The reduction of sea ice in the Arctic has increased prospects for shipping to and from the Northwest Passage, development of offshore oil in the Chukchi and Beaufort seas, and migration of fish stocks from the Bering Sea to the Arctic Ocean. The legal and political regime of the Arctic laid out by the Law of the Sea Convention and the work of the Arctic Council has clarified the obligations of Arctic states to monitor, regulate, and secure activities in their Arctic waters. The speed with which both the physical and legal regimes have changed has overwhelmed the United States’ capacity to monitor and manage activities in the region.
The Coast Guard’s Arctic icebreaker fleet consists of a single heavy icebreaker that is 10 years past its design life and one medium icebreaker commissioned in 1999, both of which may serve in Antarctica as well as the Arctic. Lack of harbors north of the Bering Strait, limited support on-shore for air operations along the Arctic Coast, and only limited deep draft port facilities and air bases in southern Alaska further complicate deployment of the ships and aircraft in the Alaskan Arctic. And satellite observation at high latitudes has not expanded to match increasing activity in the Arctic.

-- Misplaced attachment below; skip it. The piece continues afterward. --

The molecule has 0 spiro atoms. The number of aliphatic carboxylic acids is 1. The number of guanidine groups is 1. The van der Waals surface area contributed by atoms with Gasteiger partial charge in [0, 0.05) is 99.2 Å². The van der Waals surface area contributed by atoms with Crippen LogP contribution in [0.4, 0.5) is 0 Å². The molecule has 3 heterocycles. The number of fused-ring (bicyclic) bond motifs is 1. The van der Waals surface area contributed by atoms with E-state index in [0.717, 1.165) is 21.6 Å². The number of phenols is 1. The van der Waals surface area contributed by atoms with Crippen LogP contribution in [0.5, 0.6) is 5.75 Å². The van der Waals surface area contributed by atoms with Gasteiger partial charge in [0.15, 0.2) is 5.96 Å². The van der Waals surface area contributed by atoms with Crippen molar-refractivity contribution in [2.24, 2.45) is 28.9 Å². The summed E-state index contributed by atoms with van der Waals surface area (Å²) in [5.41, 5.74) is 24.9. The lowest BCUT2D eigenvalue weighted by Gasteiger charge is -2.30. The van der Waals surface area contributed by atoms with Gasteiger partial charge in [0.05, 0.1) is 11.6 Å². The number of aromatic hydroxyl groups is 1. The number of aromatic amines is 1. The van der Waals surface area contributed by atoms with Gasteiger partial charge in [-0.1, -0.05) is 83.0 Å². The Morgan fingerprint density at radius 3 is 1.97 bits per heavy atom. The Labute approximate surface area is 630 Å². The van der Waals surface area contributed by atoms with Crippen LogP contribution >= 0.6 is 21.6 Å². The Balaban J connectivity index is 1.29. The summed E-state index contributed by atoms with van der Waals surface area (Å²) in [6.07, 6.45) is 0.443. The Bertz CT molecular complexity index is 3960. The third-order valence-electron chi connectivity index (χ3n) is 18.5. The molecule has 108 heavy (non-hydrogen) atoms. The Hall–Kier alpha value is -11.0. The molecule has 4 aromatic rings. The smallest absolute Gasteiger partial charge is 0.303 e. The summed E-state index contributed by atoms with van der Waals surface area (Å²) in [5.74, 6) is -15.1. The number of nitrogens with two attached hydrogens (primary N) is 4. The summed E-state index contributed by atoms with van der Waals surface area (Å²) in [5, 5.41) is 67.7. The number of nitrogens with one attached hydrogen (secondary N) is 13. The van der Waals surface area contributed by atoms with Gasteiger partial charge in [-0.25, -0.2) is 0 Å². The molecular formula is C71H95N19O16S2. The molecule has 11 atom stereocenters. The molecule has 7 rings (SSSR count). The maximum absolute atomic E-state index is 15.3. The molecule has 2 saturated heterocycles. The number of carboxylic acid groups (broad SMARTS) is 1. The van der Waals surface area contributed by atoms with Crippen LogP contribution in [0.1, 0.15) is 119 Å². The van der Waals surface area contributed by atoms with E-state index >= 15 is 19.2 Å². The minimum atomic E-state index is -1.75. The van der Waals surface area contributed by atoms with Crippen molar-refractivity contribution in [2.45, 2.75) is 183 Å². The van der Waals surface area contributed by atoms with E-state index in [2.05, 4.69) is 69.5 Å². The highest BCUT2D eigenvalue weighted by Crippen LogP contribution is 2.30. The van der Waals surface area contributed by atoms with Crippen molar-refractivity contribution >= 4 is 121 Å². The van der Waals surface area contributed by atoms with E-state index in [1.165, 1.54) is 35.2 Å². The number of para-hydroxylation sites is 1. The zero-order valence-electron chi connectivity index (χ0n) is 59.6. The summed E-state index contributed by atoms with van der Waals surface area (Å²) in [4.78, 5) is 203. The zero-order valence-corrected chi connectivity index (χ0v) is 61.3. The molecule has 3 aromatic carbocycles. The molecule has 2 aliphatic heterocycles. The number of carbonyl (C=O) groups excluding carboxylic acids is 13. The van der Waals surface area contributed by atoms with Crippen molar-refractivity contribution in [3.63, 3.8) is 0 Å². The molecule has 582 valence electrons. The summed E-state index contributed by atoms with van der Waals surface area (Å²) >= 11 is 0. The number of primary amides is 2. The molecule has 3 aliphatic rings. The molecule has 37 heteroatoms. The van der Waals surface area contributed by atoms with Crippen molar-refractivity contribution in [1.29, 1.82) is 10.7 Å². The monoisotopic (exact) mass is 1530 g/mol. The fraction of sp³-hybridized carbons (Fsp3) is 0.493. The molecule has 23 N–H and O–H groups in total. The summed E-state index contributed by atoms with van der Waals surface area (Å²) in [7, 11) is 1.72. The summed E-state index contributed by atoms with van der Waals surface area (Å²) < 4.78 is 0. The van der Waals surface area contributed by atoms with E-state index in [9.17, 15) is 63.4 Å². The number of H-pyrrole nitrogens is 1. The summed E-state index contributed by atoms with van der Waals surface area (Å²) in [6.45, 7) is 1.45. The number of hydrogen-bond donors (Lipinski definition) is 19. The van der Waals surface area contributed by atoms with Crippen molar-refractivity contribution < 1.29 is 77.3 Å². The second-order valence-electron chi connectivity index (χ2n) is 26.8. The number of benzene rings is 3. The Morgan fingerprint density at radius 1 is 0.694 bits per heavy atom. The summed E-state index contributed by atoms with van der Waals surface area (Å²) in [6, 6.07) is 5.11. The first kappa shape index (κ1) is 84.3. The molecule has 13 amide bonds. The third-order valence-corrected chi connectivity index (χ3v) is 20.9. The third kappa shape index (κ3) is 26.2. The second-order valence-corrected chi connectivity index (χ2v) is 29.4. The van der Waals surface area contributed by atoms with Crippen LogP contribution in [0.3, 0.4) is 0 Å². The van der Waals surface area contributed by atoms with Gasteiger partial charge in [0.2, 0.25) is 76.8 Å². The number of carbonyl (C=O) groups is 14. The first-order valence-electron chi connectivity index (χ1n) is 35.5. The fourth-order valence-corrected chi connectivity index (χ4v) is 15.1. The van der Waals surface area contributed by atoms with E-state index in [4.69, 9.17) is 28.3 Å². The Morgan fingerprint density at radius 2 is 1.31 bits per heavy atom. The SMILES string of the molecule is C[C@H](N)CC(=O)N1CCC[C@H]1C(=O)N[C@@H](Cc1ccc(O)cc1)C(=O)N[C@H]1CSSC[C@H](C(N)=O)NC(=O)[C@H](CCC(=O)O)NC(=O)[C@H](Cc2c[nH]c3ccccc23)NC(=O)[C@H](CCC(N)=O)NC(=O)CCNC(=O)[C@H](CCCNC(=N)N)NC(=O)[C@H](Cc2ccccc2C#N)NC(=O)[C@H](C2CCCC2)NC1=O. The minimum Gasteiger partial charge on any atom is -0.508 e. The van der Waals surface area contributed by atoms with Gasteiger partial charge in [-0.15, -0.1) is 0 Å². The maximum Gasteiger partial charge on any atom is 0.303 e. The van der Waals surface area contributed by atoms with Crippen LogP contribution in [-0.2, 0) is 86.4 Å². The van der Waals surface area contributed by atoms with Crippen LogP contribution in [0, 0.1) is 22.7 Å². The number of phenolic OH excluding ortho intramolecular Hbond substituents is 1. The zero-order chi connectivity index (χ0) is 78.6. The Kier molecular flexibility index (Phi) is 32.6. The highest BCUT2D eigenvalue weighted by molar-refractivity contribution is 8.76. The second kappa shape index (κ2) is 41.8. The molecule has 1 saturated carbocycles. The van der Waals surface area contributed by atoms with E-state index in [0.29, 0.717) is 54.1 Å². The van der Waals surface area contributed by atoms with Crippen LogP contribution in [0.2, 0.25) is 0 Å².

Future Arctic operations will require effective implementation of three functions: physical presence, maritime awareness, and land support. A new heavy icebreaker, budgeted at $1 billion, will provide continued presence but could take days to reach ships or platforms in distress. Additional ships will be needed, probably a mix of ice-hardened cutters, ice breaking patrol ships, and salvage tugs, along with helicopters capable of sustained operations at temperatures of 40 degrees below zero. This, in turn, will require new ports and bases in and near the Arctic for resupply and maintenance.
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